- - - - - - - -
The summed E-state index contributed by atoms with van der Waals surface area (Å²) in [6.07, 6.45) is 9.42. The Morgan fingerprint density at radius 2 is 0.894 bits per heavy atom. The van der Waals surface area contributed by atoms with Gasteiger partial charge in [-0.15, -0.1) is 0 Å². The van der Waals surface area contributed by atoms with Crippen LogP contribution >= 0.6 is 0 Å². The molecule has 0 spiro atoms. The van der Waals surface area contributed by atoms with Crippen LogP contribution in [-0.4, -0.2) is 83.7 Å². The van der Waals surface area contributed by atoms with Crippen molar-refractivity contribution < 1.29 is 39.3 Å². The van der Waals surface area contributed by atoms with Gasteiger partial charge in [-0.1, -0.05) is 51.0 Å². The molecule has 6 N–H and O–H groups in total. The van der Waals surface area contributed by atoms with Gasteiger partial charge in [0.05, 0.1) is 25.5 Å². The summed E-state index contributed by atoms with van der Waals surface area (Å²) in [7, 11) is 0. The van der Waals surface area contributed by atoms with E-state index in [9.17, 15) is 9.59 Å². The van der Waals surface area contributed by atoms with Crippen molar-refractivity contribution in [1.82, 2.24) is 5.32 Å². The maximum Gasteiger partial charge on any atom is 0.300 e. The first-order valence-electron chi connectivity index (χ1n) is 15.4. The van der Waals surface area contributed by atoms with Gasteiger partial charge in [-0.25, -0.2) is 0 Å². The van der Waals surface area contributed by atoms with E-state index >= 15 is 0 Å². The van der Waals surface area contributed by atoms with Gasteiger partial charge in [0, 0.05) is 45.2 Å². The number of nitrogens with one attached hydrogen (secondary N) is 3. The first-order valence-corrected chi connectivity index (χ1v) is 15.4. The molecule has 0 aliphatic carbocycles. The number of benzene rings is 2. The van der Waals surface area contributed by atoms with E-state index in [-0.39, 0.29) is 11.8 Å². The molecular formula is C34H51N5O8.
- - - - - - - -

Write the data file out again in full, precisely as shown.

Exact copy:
The summed E-state index contributed by atoms with van der Waals surface area (Å²) in [6.07, 6.45) is 9.42. The Morgan fingerprint density at radius 2 is 0.894 bits per heavy atom. The van der Waals surface area contributed by atoms with Gasteiger partial charge in [-0.15, -0.1) is 0 Å². The van der Waals surface area contributed by atoms with Crippen LogP contribution >= 0.6 is 0 Å². The molecule has 0 spiro atoms. The van der Waals surface area contributed by atoms with Crippen LogP contribution in [-0.4, -0.2) is 83.7 Å². The van der Waals surface area contributed by atoms with Crippen molar-refractivity contribution < 1.29 is 39.3 Å². The van der Waals surface area contributed by atoms with Gasteiger partial charge in [-0.1, -0.05) is 51.0 Å². The molecule has 6 N–H and O–H groups in total. The van der Waals surface area contributed by atoms with Gasteiger partial charge in [0.05, 0.1) is 25.5 Å². The summed E-state index contributed by atoms with van der Waals surface area (Å²) in [7, 11) is 0. The van der Waals surface area contributed by atoms with E-state index in [9.17, 15) is 9.59 Å². The van der Waals surface area contributed by atoms with Crippen molar-refractivity contribution in [1.82, 2.24) is 5.32 Å². The maximum Gasteiger partial charge on any atom is 0.300 e. The first-order valence-electron chi connectivity index (χ1n) is 15.4. The van der Waals surface area contributed by atoms with Gasteiger partial charge in [-0.25, -0.2) is 0 Å². The van der Waals surface area contributed by atoms with E-state index >= 15 is 0 Å². The van der Waals surface area contributed by atoms with Gasteiger partial charge in [0, 0.05) is 45.2 Å². The number of nitrogens with one attached hydrogen (secondary N) is 3. The first-order valence-corrected chi connectivity index (χ1v) is 15.4. The molecule has 0 aliphatic carbocycles. The number of benzene rings is 2. The van der Waals surface area contributed by atoms with E-state index in [-0.39, 0.29) is 11.8 Å². The molecular formula is C34H51N5O8.